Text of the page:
Tax Day 2021: What will changes to Inheritance Tax and tax admin mean for you?

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Today (March 23), the Treasury announced a number of changes to tax policy. Chancellor Rishi Sunak updated the nation about the country’s finances at the Budget earlier this month, however, the subject of taxes was delayed to a later date to allow time for “scrutiny”. Financial Secretary to the Treasury, Jesse Norman, previously said: “We are making these announcements separately to the Budget, but still all on a single day, in order to give a range of important but less high profile measures greater visibility among Members of Parliament, tax professionals and other stakeholders, and greater scope for scrutiny by them.”

What will changes to Inheritance Tax mean?

One of the changes announced on Tuesday is a reduction on the ‘red tape’ surrounding Inheritance Tax.

The Treasury’s policy document for tax changes states: “Following recommendations by the Office of Tax Simplification, the Government will reduce administrative burdens for those dealing with Inheritance Tax.

“Reporting regulations will be simplified later this year so that from January 1, 2022 over 90 percent of non-taxpaying estates each year will no longer have to complete Inheritance Tax forms for deaths when probate or confirmation is required.

“In addition, the current temporary provision for those dealing with a trust or estate to provide an Inheritance Tax return without requiring physical signatures from all those involved will be made permanent.

“Reporting regulations will also be updated to clarify the requirement for estates to submit an Inheritance Tax account where the deceased was never domiciled in the UK but owned indirect interests in UK residential property.”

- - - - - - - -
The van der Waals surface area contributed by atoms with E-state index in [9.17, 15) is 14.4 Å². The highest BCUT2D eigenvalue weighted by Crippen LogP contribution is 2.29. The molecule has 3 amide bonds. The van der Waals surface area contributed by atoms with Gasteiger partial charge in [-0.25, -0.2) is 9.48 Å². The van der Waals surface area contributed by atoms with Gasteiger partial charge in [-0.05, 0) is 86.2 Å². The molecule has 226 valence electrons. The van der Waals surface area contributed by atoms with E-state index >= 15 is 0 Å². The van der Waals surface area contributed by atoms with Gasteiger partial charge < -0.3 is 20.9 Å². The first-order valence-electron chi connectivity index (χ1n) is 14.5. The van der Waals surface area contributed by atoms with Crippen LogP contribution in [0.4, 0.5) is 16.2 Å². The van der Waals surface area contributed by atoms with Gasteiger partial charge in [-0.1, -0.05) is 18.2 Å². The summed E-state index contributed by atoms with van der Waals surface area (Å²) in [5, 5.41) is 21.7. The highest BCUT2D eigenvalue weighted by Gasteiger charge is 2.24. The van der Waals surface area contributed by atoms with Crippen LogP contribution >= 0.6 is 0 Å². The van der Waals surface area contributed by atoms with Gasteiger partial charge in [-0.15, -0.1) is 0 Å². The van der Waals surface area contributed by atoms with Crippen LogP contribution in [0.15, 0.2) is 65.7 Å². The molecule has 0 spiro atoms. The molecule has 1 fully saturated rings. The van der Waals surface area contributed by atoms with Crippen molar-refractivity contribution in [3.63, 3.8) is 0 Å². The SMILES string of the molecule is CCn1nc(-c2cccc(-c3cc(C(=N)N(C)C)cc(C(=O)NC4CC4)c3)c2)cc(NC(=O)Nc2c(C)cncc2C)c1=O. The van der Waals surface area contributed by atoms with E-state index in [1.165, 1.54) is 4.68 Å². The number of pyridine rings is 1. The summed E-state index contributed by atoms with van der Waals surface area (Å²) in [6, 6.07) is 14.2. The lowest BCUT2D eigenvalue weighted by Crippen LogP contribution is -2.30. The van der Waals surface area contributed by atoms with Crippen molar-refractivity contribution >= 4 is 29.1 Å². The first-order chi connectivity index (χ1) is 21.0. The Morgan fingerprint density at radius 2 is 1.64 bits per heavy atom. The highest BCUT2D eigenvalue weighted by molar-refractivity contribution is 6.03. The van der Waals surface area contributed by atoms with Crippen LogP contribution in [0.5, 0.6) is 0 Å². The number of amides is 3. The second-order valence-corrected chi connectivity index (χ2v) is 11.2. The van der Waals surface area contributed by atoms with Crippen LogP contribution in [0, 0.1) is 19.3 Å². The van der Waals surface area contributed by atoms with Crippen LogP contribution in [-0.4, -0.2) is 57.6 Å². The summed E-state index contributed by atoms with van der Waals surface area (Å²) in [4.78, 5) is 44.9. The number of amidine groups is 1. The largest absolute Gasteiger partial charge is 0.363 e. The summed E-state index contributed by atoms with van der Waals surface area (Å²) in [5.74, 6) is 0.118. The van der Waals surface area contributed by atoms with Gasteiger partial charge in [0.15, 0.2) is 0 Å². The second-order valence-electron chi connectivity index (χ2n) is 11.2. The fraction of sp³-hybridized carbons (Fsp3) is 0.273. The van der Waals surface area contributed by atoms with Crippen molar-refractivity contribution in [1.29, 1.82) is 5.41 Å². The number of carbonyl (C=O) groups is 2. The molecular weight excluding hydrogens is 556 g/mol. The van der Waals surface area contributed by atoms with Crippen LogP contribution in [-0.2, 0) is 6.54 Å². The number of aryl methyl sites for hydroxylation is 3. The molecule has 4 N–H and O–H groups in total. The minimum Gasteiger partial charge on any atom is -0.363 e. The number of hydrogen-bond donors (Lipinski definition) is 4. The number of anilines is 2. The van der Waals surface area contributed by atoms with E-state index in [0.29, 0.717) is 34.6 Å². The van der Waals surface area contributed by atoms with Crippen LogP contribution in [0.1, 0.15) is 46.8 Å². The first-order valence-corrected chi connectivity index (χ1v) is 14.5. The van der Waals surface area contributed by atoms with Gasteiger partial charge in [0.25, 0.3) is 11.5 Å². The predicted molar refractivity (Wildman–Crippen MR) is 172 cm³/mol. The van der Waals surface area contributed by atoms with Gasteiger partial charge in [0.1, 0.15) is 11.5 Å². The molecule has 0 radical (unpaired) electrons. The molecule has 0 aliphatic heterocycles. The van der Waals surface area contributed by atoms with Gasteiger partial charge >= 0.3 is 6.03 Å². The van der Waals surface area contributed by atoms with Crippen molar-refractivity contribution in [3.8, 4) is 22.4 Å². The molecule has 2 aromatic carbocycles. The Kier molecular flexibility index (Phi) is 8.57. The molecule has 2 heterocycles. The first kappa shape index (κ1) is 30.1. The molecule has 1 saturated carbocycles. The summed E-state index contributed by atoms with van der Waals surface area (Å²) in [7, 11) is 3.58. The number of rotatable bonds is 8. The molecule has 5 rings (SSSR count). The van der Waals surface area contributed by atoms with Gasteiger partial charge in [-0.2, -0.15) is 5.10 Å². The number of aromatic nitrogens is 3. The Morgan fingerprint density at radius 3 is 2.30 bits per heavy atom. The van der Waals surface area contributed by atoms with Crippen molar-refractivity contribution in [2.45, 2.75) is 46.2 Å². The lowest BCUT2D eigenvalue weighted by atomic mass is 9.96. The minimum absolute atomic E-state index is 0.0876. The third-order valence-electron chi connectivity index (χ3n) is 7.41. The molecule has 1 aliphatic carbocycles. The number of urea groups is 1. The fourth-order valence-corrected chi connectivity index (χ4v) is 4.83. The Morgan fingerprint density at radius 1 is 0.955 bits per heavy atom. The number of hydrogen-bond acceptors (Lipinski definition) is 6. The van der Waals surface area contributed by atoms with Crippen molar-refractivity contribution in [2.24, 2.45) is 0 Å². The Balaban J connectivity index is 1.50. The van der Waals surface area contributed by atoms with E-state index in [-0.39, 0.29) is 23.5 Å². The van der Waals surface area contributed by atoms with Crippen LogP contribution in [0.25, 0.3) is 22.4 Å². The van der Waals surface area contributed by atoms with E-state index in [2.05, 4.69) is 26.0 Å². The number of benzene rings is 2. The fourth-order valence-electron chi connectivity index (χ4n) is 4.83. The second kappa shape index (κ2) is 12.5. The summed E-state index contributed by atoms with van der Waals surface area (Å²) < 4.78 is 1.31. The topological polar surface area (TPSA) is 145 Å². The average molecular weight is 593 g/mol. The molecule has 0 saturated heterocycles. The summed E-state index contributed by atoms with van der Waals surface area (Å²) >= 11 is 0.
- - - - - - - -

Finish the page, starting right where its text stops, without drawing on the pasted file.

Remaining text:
More than 200,000 estates per year will be affected by the new changes to Inheritance Tax from January 1, 2022.

Jesse Norman, the Financial Secretary to the Treasury, has previously said: “We want to cut red tape and make the tax system as simple as possible for people to use, especially during difficult times.

“The change is part of our wider drive to remove unnecessary paperwork and obstacles so that taxpayers can manage their affairs with less effort.”

What will changes to tax admin mean for you?

The Treasury’s tax policy document has emphasised the department’s wish to simplify the taxation system in the UK. 

Making Tax Digital (MTD) was first introduced in April 2019 for VAT for businesses with a taxable turnover above the VAT threshold and from April 2022, legislation will extend MTD to smaller VAT registered businesses.

Later this year, the Treasury aims to legislate for the extension of MTD to Income Tax Self Assessment. 

This means from April 2023, Self Assessment tax will be dealt with by a more modern, digital system. 

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The Treasury’s policy document adds: “The Government is publishing a call for evidence to begin to explore the opportunities and challenges of more frequent payment of income tax within Income Tax Self Assessment, and of corporation tax for small companies, based on in-year information.”

The Tax Day announcement has been widely anticipated over the last few weeks. 

Mr Norman said: “We are making these announcements in order to increase the transparency, discipline and accessibility of tax policymaking.

“These measures will help us to upgrade and digitise the UK tax system, tackle tax avoidance and fraud, among other things.

“By grouping them together, we want to give Members of Parliament, tax professionals and other stakeholders a better opportunity to scrutinise them.”

Prior to the Tax Day announcement, there had been some reports the Treasury was considering cuts to pension tax relief. 

Tax relief is paid on pension contributions at the highest rate of income tax someone pays and bands are set at 20 percent, 40 percent and 45 percent, depending on someone’s earnings.

There had been some speculation pension tax relief could be set at a flat rate of 20 percent, which would have affected higher earners.

There had also been reports of a possible introduction of online sales taxes, or changes to Capital Gains Tax. 

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